3. David Gray says


    I think some of the unpopularity does derive from the botched roll out but the problem for the Democrats is ultimately the fundamentals of ACA are going to be the real problem for a huge portion of the electorate. People who were happy with their insurance (80%) and not going to be happy any time soon with higher payments and huge deductibles. Nor are they going to forget the deceit involved in “you can keep your plan” and “you can keep your doctor.” This has the potential to be a Herbert Hoover moment for the Democrats.

    There are people who benefit from ACA but as I observed above most of them were in demographics where the Democrats had a lock. And when ACA is repealed you can be sure that portability and preexisting conditions will be addressed, there were sound proposals addressing those issues prior to the ACA’s passage. In a sense those issues are peripheral to where the main ACA action/carnage is taking place. And it is going to get much, much worse when employers start cutting employees adrift to go to the exchanges over the next 1-2 years. So far it is primarily self-insured people who are suffering at the ACA’s hands. Franken should be very happy that he doesn’t have a well known opponent at this time. But it is going to be bad enough that he should still be very nervous.

  4. I guess we’ll see. I don’t know if the number of people negatively affected by the ACA will outstrip the number positively affected. In the long run, I think universal coverage will be well worth it in overall price controls *over time*. The system was broken. We could have fixed it one of many ways, all of which would bother certain people more than others.

    I believe that we must detach health coverage from employment — for the good of the economy, the flexibility of business, and the economic independence of the individual. But that means we need to negotiate higher wages for workers, to recognize the enormous cost savings to employers. Or else go to the far more humane and time tested system of universal, single-payer health care! But I don’t expect us to agree on that, either. 🙂

  5. You say “never” Aaron? You think BOcare is settled law? Prohibition taught us not even a constitutional amendment is settled law and BOcare is simply a big unread law, not a constitutional amendment. If something is evil enough, and as BOcare gets read and its insaneness is understood…and as Americans see the clear alternative, BO along with his “care” and those who support it will be gone..

  6. What alternative you say? It’s simple….a much freer health care and health insurance market. It would deliver high quality and technically innovative care at much lower cost. Yes, the current U.S. health-care market is inefficient and costly. The reason is simple…health care and health insurance is strongly protected from competition. There are explicit barriers to entry, laws in many states require a “certificate of need” before one can build a new hospital. Why?? Look no further than what’s going on in Grand Rapids. Hospitals whose main clients are the government cannot innovate and provide efficient service. BOcare really exacerbates this.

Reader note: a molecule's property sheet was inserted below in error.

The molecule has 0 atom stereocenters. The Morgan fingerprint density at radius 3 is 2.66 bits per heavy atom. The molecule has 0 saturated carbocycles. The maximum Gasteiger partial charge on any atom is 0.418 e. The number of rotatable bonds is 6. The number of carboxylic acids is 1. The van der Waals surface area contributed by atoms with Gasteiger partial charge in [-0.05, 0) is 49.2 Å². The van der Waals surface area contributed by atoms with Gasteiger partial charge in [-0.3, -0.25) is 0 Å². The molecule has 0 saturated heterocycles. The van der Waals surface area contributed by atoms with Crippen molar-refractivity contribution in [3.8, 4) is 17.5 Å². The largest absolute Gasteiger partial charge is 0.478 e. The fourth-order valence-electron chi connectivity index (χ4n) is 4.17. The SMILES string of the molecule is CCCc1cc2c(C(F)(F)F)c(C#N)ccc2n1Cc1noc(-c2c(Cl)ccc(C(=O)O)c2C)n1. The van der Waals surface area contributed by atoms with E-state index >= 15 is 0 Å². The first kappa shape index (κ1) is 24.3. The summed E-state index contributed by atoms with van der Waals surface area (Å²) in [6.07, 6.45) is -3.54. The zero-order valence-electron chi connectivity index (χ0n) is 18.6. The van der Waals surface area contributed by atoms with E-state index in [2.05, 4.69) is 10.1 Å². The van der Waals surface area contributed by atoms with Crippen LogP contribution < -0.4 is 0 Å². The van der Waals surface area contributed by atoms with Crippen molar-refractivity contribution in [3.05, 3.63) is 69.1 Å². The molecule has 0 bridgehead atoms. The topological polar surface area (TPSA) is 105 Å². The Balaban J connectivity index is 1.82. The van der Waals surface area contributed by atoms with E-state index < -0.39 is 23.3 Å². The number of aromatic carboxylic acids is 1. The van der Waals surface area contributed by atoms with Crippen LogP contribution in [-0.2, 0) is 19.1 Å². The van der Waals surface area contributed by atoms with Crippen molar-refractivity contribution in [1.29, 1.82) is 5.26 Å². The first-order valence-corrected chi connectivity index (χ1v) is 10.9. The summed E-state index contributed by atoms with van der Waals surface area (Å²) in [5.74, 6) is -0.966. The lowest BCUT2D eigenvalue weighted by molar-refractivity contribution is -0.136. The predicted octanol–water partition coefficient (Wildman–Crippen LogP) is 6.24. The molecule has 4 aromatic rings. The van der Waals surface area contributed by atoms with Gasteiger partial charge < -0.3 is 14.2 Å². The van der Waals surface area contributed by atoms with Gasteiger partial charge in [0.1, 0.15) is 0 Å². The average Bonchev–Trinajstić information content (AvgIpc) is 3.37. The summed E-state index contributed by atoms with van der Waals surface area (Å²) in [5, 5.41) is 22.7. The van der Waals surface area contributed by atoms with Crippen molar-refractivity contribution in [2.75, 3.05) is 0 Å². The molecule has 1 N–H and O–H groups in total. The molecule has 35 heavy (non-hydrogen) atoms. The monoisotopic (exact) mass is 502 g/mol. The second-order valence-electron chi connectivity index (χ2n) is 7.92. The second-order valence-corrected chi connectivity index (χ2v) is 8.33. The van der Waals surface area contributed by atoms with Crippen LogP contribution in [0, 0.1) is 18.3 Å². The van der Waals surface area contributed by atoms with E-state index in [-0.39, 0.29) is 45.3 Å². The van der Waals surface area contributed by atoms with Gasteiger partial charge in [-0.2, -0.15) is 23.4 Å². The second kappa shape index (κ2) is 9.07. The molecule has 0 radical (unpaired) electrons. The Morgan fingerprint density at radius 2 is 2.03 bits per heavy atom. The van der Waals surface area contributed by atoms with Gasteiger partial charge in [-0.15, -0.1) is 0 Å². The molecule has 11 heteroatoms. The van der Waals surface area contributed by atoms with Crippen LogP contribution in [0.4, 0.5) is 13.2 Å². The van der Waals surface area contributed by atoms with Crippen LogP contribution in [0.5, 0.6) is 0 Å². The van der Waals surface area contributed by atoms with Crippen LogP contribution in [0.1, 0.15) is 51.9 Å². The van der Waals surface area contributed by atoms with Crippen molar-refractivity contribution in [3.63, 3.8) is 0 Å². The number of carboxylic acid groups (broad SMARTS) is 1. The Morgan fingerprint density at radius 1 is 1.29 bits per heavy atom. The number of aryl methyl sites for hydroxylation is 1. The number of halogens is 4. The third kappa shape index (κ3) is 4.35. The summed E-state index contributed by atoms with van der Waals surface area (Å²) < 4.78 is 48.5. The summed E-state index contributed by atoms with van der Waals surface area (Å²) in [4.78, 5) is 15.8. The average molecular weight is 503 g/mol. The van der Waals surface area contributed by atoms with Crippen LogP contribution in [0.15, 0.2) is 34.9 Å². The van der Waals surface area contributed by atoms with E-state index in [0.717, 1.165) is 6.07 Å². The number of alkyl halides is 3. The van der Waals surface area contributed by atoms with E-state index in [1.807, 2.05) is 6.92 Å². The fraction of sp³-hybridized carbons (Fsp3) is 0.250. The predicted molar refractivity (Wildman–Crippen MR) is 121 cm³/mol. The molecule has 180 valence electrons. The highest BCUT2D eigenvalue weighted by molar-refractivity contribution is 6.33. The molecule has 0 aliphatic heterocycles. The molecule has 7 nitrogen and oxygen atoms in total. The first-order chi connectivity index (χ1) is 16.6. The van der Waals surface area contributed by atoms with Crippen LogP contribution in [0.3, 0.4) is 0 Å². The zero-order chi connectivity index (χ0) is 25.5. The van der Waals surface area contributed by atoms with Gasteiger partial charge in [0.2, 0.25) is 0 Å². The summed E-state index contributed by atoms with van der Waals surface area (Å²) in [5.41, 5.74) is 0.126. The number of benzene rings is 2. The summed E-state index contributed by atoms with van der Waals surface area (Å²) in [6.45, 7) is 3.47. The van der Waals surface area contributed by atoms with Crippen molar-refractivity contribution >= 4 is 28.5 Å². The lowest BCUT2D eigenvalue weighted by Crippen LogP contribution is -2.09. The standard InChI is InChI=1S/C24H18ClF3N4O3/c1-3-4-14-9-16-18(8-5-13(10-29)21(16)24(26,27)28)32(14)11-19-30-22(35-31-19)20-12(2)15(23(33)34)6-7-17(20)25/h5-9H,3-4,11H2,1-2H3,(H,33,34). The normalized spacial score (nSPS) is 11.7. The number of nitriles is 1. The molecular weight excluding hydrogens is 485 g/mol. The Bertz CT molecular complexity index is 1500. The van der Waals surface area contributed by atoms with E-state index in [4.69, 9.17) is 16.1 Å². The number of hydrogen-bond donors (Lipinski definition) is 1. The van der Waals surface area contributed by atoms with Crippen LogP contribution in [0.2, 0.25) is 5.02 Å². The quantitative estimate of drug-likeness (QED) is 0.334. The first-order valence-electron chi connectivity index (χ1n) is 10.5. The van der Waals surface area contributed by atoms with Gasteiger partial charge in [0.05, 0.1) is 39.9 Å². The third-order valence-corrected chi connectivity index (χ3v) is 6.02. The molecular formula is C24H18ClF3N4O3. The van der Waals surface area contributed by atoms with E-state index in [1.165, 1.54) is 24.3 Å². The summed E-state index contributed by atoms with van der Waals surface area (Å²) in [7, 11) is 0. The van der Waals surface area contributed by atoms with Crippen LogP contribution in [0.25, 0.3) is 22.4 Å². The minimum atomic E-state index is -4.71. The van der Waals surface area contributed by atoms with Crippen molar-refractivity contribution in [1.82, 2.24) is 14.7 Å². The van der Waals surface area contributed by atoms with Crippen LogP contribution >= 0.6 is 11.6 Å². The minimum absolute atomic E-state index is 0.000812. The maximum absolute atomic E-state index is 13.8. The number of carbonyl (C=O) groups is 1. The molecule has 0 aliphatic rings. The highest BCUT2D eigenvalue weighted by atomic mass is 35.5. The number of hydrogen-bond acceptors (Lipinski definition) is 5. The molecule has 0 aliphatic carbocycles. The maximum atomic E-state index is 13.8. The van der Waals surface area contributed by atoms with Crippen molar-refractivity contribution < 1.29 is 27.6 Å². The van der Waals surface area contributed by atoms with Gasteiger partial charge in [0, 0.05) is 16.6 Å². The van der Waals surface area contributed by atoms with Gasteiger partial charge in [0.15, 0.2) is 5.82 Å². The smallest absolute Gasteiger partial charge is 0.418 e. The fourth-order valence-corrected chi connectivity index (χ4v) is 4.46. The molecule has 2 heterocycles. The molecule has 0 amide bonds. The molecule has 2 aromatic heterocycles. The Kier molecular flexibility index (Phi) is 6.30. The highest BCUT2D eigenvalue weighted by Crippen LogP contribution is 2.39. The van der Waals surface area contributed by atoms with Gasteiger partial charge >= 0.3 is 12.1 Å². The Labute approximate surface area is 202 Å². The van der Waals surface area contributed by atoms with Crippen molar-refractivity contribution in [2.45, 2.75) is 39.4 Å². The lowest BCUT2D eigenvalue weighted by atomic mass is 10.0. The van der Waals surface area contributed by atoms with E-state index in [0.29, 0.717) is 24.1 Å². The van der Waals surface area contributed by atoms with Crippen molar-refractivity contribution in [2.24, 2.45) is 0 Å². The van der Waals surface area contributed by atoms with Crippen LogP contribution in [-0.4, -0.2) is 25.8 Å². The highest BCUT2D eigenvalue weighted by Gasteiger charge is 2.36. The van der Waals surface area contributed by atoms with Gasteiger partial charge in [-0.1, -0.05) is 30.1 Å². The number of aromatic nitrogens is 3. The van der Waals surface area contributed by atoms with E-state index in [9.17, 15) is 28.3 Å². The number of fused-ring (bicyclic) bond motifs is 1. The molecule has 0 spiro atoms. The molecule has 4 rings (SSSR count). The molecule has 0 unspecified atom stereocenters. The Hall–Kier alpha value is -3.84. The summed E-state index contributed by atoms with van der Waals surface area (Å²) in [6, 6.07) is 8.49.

We need to permit the strategies of the Southwest Airlines, the Wal-Marts, the Amazon.coms and Apples of the world to bring to health care the same dramatic improvements in price, quality, variety, technology and efficiency that they brought to air travel, retail and electronics. We’ll know we are there when prices are on hospital websites, cash customers get discounts, and new hospitals and insurers swamp your inbox with attractive offers and great service.
    BOcare bets instead that more regulation, price controls and effectiveness (death) panels will force efficiency, innovation, quality and service from the top down. Has this ever worked? Did we get smartphones by government edit? Did effectiveness panels force United Airlines and American Airlines to cut costs, and push TWA and Pan Am out of business? Did the post office invent FedEx, UPS and email? How about public schools vs. private? How are those government run institutional dinosaurs doing compared to the rest of the world?
    Deregulation and disruptive competition will drive out old health care businesses and bring in new efficient, lower cost and innovative health care businesses. And they won’t be, can’t be, government run. Government isn’t designed to be efficient or innovative….and certainly not low cost. Did you get your $2,500 BOcare refund check yet? I haven’t.